512-589-0482 elly@ellyvanlaar.com

Do you?

Much on this blog is about me. About an ordinary woman with a big dream. A woman, who passionately wants to create a world where everybody belongs. Where everybody listens in a way that brings connection and harmony. A woman who dedicates her life to bringing joy, love and harmonyDo you?

Much of this blog is about me. About an ordinary woman who stumbles and falls on this path of compassion and mindfulness. And rises again. Like a phoenix from the flame. A woman who never gives up. Not on herself, not on you, not on us. Do you?

Much of this blog is about you. My friends on the path of compassion and mindfulness. Friends who want to leave this world a better place. Friends who are looking for support, encouragement, inspiration. Friends who are willing to give it their all. Friends who understand that changing the world starts with yourself. Friends who see and trust that we are basic goodness. Do you?

Most of this blog is about us. A community which holds on to each other, sees the positive intentions, and supports learning from mistakes. A community which hangs in there, is willing to sit still when the storm races over and dances when the sun comes out. A community which is willing to self-reflect, to make friends with our inner demons, and laugh about them, no big deal. A community which empathizes with our struggles, and rejoices at our successes. We’re enjoying the path of compassion and mindfulness, not striving for results. We love just making this one step towards more compassion, acceptance and inclusion in the world. Do you?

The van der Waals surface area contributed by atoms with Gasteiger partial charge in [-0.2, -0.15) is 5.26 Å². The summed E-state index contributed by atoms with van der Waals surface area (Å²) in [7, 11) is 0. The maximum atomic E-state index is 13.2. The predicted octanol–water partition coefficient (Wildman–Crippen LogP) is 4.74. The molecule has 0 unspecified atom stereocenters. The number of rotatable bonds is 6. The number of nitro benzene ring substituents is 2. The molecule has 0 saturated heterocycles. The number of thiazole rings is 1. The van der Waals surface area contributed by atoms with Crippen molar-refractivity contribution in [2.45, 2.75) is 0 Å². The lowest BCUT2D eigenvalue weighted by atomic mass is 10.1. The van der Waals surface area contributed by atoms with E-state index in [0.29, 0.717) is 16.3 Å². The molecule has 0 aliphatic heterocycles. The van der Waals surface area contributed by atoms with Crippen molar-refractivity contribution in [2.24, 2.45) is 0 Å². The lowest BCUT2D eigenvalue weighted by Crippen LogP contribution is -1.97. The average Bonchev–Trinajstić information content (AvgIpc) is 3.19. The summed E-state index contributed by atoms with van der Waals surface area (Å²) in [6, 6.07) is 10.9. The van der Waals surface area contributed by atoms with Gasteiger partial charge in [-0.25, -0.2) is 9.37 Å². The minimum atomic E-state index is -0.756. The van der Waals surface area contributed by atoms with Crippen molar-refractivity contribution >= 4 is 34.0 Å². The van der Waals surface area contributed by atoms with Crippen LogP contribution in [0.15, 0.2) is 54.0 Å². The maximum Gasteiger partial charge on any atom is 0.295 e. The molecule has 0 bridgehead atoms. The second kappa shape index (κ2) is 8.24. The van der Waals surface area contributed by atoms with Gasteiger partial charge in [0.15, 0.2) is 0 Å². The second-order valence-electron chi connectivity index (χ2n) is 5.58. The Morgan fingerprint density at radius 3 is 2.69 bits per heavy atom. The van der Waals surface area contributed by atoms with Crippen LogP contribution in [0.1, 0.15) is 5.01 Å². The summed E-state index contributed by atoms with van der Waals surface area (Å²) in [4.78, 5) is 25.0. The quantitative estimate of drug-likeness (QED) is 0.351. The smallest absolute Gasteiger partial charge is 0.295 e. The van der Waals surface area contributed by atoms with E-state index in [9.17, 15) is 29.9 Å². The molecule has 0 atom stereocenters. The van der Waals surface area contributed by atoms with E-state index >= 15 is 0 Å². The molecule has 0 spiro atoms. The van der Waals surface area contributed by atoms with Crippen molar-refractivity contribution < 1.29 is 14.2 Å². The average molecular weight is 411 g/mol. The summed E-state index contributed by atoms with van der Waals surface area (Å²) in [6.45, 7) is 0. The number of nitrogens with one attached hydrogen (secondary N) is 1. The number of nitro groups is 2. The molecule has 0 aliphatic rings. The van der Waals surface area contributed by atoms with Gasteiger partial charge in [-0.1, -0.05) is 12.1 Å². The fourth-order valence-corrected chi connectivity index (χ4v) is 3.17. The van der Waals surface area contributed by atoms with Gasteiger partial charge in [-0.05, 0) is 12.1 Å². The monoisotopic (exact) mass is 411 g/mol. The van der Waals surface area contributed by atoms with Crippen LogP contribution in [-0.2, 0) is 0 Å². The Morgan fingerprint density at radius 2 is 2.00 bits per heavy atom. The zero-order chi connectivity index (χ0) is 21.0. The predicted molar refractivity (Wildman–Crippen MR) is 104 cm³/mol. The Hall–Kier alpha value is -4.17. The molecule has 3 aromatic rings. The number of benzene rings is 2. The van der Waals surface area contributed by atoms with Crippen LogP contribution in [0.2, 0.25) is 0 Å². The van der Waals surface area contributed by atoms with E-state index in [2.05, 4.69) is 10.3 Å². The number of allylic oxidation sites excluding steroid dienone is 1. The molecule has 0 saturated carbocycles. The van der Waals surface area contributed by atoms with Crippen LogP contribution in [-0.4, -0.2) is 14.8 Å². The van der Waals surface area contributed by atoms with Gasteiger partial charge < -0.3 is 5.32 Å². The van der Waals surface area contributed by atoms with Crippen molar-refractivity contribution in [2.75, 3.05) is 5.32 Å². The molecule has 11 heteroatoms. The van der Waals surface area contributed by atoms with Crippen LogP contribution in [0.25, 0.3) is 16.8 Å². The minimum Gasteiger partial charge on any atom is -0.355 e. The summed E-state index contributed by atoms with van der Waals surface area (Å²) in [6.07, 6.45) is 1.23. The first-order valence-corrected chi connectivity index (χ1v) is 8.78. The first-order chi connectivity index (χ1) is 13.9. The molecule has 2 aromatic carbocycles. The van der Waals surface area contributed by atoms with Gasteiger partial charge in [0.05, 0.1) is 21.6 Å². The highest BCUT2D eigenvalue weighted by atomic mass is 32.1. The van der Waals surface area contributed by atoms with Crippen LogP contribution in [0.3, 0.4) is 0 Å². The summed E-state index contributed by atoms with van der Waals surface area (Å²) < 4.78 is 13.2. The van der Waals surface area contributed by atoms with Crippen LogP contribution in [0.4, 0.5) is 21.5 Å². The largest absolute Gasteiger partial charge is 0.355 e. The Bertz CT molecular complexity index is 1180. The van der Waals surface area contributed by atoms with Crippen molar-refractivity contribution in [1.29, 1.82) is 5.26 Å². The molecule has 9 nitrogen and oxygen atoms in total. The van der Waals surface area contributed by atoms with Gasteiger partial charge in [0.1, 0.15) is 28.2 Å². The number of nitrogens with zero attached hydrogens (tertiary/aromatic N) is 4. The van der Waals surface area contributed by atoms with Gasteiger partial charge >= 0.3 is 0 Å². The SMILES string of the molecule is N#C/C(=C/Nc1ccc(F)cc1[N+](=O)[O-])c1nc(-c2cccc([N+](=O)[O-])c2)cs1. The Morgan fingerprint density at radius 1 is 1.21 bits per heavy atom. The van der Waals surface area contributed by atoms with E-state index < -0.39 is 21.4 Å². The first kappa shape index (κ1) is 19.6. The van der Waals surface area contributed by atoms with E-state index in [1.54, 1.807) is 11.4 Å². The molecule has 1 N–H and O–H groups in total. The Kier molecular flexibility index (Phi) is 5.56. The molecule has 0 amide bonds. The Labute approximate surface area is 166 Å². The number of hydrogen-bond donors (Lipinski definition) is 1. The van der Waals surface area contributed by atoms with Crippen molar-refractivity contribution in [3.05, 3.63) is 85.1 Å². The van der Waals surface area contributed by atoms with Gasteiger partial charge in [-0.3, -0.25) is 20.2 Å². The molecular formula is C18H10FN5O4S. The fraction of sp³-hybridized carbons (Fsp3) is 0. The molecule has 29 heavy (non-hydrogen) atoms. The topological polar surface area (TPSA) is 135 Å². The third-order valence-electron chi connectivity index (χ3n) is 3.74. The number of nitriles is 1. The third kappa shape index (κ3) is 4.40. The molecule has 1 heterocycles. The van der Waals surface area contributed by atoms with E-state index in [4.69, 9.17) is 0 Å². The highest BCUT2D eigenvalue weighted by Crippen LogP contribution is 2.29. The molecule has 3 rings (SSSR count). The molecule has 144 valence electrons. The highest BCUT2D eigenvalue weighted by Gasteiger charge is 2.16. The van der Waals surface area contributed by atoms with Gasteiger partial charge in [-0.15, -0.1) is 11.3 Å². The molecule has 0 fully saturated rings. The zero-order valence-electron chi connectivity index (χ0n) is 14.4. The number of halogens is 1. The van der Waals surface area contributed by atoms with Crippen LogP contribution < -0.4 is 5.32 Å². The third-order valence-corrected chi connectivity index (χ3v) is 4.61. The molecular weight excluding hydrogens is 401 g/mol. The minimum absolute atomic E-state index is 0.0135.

Living halfheartedly

Brené Brown talks about living wholeheartedly. Well. I do everything halfheartedly. I use Nonviolent Communication with some friends, but not with others. I work, but keep looking for other jobs. I eat vegan, but not around my family. I visit my Sangha, but not when I am tired. If there is anything I do wholeheartedly, it must be creating reasons to live halfheartedly.

My inner critic comes to my rescue. “Well, as Brené Brown found out, people who live wholeheartedly have a basic sense of worthiness. They believe they are worthy of love, belonging and connection. You don’t. You are full of self-doubt and insecurity. You grew up being scared you would be ridiculed, rejected, excluded. You never developed a sense of worthiness.” A second critic shows up “Stop being a whiny. Grow up. Get your act together and start living your life! Have the guts to be vulnerable. Take a risk and show everything that’s you, even parts you feel shame around. Remember David Schnarch? Remember that unilateral self-disclosure is a key element in differentiation? Sharing your authentic self, even when the other person is not disclosing anything personal in return? Be willing to stand there naked, trembling in your vulnerability, and be proud for doing so?” Gosh, I can’t imagine ever doing that. Writing a blog and inviting feedback from colleagues. Calling an organization and offering my services. Reaching for the moon, and landing on the stars. Living a full life of ME. I rather hide. And die in the end.